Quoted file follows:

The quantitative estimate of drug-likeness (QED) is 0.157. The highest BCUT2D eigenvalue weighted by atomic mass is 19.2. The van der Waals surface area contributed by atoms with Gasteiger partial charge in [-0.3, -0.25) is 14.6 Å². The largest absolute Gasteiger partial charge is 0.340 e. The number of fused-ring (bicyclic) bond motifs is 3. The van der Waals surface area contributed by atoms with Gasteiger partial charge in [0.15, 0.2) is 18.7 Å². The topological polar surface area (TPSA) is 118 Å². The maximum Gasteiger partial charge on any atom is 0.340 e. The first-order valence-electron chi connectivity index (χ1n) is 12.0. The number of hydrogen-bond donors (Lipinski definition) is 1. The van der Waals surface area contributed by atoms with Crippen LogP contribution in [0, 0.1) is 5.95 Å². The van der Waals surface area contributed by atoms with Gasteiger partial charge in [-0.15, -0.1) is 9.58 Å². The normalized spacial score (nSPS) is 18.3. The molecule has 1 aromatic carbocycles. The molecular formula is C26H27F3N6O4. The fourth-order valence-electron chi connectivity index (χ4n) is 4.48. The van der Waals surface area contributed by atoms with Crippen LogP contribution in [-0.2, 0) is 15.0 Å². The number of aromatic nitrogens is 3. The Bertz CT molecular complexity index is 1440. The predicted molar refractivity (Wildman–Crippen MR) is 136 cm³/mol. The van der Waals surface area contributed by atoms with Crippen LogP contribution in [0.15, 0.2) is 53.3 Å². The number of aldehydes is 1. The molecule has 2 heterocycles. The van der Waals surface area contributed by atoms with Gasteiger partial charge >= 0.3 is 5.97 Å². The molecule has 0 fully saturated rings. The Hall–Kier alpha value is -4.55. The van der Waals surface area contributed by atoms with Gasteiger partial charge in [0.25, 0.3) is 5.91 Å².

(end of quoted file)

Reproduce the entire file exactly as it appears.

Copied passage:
The quantitative estimate of drug-likeness (QED) is 0.157. The highest BCUT2D eigenvalue weighted by atomic mass is 19.2. The van der Waals surface area contributed by atoms with Gasteiger partial charge in [-0.3, -0.25) is 14.6 Å². The largest absolute Gasteiger partial charge is 0.340 e. The number of fused-ring (bicyclic) bond motifs is 3. The van der Waals surface area contributed by atoms with Gasteiger partial charge in [0.15, 0.2) is 18.7 Å². The topological polar surface area (TPSA) is 118 Å². The maximum Gasteiger partial charge on any atom is 0.340 e. The first-order valence-electron chi connectivity index (χ1n) is 12.0. The number of hydrogen-bond donors (Lipinski definition) is 1. The van der Waals surface area contributed by atoms with Crippen LogP contribution in [0, 0.1) is 5.95 Å². The van der Waals surface area contributed by atoms with Gasteiger partial charge in [-0.15, -0.1) is 9.58 Å². The normalized spacial score (nSPS) is 18.3. The molecule has 1 aromatic carbocycles. The molecular formula is C26H27F3N6O4. The fourth-order valence-electron chi connectivity index (χ4n) is 4.48. The van der Waals surface area contributed by atoms with Crippen LogP contribution in [-0.2, 0) is 15.0 Å². The number of aromatic nitrogens is 3. The Bertz CT molecular complexity index is 1440. The predicted molar refractivity (Wildman–Crippen MR) is 136 cm³/mol. The van der Waals surface area contributed by atoms with Crippen LogP contribution in [0.15, 0.2) is 53.3 Å². The number of aldehydes is 1. The molecule has 2 heterocycles. The van der Waals surface area contributed by atoms with Gasteiger partial charge >= 0.3 is 5.97 Å². The molecule has 0 fully saturated rings. The Hall–Kier alpha value is -4.55. The van der Waals surface area contributed by atoms with Gasteiger partial charge in [0.25, 0.3) is 5.91 Å².